Kheel advocates a reclamation of “wholism” from hierarchy that values the whole over the individual to one that includes the individual as a meaningful part of the whole: “what the wholists seem to forget…is that the whole consists of individual beings – beings with emotions, feelings and inclinations – and these too are part of the whole.” (1985:22) It is a mistake, she says, to think that valuing the individual will be detrimental to the whole.
However, in other respects Kheel sees an affinity with deep ecology where
the emphasis of both philosophies is not on an abstract or ‘rational’ calculation of value but rather on the development of a new consciousness for all of life…they call for an inward transformation in order to attain outward change (1990:128)
Such an ethic permits the acceptance of non-rational sources of knowledge in the formulation of our moral lives. It recognises that normative principles are bound to be broken, and this is the case with a rigid Kantian framework of ‘imperatives’ where ‘justice be done though the heaven’s may fall’ and all other normative systems. However, feminists are not advocating the abandonment of reason, just the acceptance of its limitations. In the context of animal rights, this means that we can admit what we otherwise have been encouraged to hide: the empathic and rational basis of our motivation to protect animals.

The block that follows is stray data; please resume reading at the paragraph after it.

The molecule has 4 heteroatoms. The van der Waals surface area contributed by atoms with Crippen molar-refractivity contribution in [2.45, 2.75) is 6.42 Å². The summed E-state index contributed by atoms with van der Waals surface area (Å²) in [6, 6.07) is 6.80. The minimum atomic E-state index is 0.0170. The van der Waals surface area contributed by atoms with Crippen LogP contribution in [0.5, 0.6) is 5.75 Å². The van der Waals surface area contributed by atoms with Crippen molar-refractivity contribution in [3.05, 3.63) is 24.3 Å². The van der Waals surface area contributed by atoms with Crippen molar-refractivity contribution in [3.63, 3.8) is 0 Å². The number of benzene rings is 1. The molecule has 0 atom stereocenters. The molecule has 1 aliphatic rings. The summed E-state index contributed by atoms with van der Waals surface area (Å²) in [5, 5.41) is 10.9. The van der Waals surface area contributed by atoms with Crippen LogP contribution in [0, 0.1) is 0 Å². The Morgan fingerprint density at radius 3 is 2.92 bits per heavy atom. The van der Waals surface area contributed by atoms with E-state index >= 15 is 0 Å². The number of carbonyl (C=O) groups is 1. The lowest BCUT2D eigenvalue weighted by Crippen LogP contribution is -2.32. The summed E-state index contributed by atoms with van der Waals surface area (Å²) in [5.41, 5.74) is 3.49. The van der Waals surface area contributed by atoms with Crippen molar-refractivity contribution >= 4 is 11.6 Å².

Respect for nature, and indeed life, as conceived by deep ecologists , then, is an attitude informed by beliefs, based on experience and feelings and reflected upon with reason. This is the point that some ecofeminist philosophers make when they identify feelings, compassion and caring as the source of morality. Indeed, when one thinks about the right or wrong of despoiling wilderness, it is a feeling that something good will be lost by doing so that first arises. John Rodman describes this sensation when he says: